How Are NMN Supplements Made? Understanding the Process and Its Impact

Updated on January 7, 2024
How Are NMN Supplements Made? Understanding the Process and Its Impact
Key Points
  • Producing NMN supplements through chemical synthesis is widely practiced but can be costly and environmentally unfriendly.
  • Generating NMN via bacterial fermentation is more environmentally sustainable and less expensive, but it's a slower process.
  • Enzymatic conversion for NMN production is eco-friendly and yields more NMN than bacterial fermentation.

Nicotinamide mononucleotide (NMN) supplements, renowned for their potential anti-aging benefits, are produced through various methods, each with unique processes and implications. This article explores three primary methods—chemical synthesis, bacterial fermentation, and enzymatic conversion—detailing their procedures, followed by an evaluation of their pros and cons.

NMN Production Techniques

NMN is naturally found in all living organisms, leading to multiple manufacturing techniques. Chemical synthesis is common, yet it's expensive and not environmentally friendly. More sustainable methods involve using bacteria or enzymes.

Chemical Synthesis

Chemical synthesis of NMN can vary, but a popular method is the Zincke reaction. This process begins with a substance called p-toluenesulfonate, which undergoes chemical transformations to produce two types of NMN: ⍺-NMN and β-NMN. The latter, being the form used by our bodies, is isolated and purified for use in supplements.


  • Cost-effective: Chemical synthesis is often more straightforward and cost-effective than other methods.
  • High mass production potential: This method can be scaled up relatively easily, making it suitable for large-scale production.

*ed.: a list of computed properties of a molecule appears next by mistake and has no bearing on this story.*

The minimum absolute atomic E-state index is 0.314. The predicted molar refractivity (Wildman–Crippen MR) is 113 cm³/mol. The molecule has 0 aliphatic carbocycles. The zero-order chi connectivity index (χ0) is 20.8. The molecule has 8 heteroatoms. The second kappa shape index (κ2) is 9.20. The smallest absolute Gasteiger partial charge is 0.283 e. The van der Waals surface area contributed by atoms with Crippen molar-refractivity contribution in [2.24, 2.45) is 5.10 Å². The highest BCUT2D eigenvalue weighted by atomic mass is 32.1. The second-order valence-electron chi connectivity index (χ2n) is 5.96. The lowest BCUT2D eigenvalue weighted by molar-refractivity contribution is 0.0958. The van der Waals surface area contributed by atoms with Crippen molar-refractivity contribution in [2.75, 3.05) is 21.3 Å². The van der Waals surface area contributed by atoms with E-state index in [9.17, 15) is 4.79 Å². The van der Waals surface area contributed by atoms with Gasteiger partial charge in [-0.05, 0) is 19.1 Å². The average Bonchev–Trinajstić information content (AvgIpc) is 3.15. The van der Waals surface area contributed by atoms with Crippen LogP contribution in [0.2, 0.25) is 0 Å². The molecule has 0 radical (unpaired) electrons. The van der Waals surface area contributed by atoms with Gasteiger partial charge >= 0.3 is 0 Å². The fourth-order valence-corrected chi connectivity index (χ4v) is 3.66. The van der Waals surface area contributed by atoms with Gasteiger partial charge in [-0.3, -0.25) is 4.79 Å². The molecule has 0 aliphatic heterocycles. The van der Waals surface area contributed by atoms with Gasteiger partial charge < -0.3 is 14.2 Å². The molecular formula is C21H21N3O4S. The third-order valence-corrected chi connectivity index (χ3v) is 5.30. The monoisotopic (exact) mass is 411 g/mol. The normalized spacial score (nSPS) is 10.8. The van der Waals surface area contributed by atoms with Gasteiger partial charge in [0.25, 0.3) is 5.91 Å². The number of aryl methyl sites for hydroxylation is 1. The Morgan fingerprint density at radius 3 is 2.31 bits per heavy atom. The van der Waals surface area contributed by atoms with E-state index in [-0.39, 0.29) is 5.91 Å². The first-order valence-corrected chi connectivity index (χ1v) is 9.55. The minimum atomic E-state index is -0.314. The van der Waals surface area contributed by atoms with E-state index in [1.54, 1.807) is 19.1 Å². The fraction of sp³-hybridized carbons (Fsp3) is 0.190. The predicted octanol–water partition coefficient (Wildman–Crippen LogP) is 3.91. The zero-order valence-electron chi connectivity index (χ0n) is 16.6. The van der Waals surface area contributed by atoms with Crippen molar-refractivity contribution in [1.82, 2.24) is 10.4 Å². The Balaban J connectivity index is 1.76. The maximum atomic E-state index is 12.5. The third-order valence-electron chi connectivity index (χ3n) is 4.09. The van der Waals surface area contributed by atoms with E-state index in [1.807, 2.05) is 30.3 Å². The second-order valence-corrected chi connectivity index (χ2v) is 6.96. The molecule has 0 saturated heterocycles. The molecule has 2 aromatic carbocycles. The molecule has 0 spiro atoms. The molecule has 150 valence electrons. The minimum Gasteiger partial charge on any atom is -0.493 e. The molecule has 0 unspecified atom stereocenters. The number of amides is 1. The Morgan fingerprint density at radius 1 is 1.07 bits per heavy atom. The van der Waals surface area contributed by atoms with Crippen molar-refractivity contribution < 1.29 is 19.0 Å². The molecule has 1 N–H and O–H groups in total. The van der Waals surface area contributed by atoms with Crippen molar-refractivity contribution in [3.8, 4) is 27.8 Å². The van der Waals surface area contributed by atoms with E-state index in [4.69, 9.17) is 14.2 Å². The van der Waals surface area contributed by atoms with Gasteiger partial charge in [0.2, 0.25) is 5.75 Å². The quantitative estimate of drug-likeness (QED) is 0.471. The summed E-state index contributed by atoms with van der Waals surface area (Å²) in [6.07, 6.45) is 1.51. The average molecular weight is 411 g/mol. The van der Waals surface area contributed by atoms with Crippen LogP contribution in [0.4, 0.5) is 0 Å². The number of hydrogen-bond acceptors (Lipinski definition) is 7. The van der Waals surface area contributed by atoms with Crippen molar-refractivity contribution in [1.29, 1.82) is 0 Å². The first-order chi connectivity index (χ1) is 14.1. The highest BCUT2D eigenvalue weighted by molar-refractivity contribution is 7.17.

• Moderate purity: The purity of NMN produced by this method may not be as high as with other methods.
  • Potential contaminants: The process might introduce contaminants, affecting the final product's quality.
  • Environmental concerns: The use of toxic solvents can lead to environmental harm, and impurities or byproducts can be retained in the final product.

Fermentation Method

As an alternative to chemical synthesis, bacterial fermentation offers a less costly and more environmentally benign method. This process involves genetically modified bacteria like E. coli, which are cultivated in bioreactors with glucose and nicotinamide to enhance NMN production. After growing the bacteria, NMN is extracted and purified from the bacterial cells. This approach has achieved record NMN yields from bacteria.


  • High purity and safety: Generally produces high amounts of NMN with good purity and is considered safe.
  • Environmentally friendly: More environmentally friendly compared to chemical synthesis.
  • High mass production potential: Suitable for large-scale production.


  • Moderate cost: Might be more expensive than chemical synthesis.
  • Requires extensive purification: The process might need additional steps to eliminate contaminants.

Biological Enzyme Method